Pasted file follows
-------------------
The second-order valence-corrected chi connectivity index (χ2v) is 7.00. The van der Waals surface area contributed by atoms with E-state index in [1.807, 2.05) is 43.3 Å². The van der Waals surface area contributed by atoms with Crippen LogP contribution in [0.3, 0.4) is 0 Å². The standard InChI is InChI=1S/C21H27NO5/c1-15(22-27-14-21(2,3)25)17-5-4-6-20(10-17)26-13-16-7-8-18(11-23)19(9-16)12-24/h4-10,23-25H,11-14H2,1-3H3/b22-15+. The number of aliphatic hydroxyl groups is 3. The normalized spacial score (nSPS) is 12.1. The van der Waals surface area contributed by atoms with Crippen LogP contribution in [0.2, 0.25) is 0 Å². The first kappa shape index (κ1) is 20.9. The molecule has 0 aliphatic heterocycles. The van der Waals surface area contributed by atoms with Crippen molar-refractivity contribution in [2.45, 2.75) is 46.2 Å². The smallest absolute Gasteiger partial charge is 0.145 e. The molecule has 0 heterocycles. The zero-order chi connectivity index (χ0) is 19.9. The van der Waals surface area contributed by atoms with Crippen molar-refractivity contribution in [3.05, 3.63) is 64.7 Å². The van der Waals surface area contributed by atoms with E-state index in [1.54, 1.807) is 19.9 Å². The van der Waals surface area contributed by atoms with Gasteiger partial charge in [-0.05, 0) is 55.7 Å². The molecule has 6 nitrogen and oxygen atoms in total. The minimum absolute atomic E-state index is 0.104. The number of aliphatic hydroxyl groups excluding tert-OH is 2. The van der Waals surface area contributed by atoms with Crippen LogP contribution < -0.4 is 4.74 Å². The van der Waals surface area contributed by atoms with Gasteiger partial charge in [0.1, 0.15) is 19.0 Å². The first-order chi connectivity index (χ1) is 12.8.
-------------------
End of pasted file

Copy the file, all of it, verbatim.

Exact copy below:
The second-order valence-corrected chi connectivity index (χ2v) is 7.00. The van der Waals surface area contributed by atoms with E-state index in [1.807, 2.05) is 43.3 Å². The van der Waals surface area contributed by atoms with Crippen LogP contribution in [0.3, 0.4) is 0 Å². The standard InChI is InChI=1S/C21H27NO5/c1-15(22-27-14-21(2,3)25)17-5-4-6-20(10-17)26-13-16-7-8-18(11-23)19(9-16)12-24/h4-10,23-25H,11-14H2,1-3H3/b22-15+. The number of aliphatic hydroxyl groups is 3. The normalized spacial score (nSPS) is 12.1. The van der Waals surface area contributed by atoms with Crippen LogP contribution in [0.2, 0.25) is 0 Å². The first kappa shape index (κ1) is 20.9. The molecule has 0 aliphatic heterocycles. The van der Waals surface area contributed by atoms with Crippen molar-refractivity contribution in [2.45, 2.75) is 46.2 Å². The smallest absolute Gasteiger partial charge is 0.145 e. The molecule has 0 heterocycles. The zero-order chi connectivity index (χ0) is 19.9. The van der Waals surface area contributed by atoms with Crippen molar-refractivity contribution in [3.05, 3.63) is 64.7 Å². The van der Waals surface area contributed by atoms with E-state index in [1.54, 1.807) is 19.9 Å². The van der Waals surface area contributed by atoms with Gasteiger partial charge in [-0.05, 0) is 55.7 Å². The molecule has 6 nitrogen and oxygen atoms in total. The minimum absolute atomic E-state index is 0.104. The number of aliphatic hydroxyl groups excluding tert-OH is 2. The van der Waals surface area contributed by atoms with Crippen LogP contribution < -0.4 is 4.74 Å². The van der Waals surface area contributed by atoms with Gasteiger partial charge in [0.1, 0.15) is 19.0 Å². The first-order chi connectivity index (χ1) is 12.8.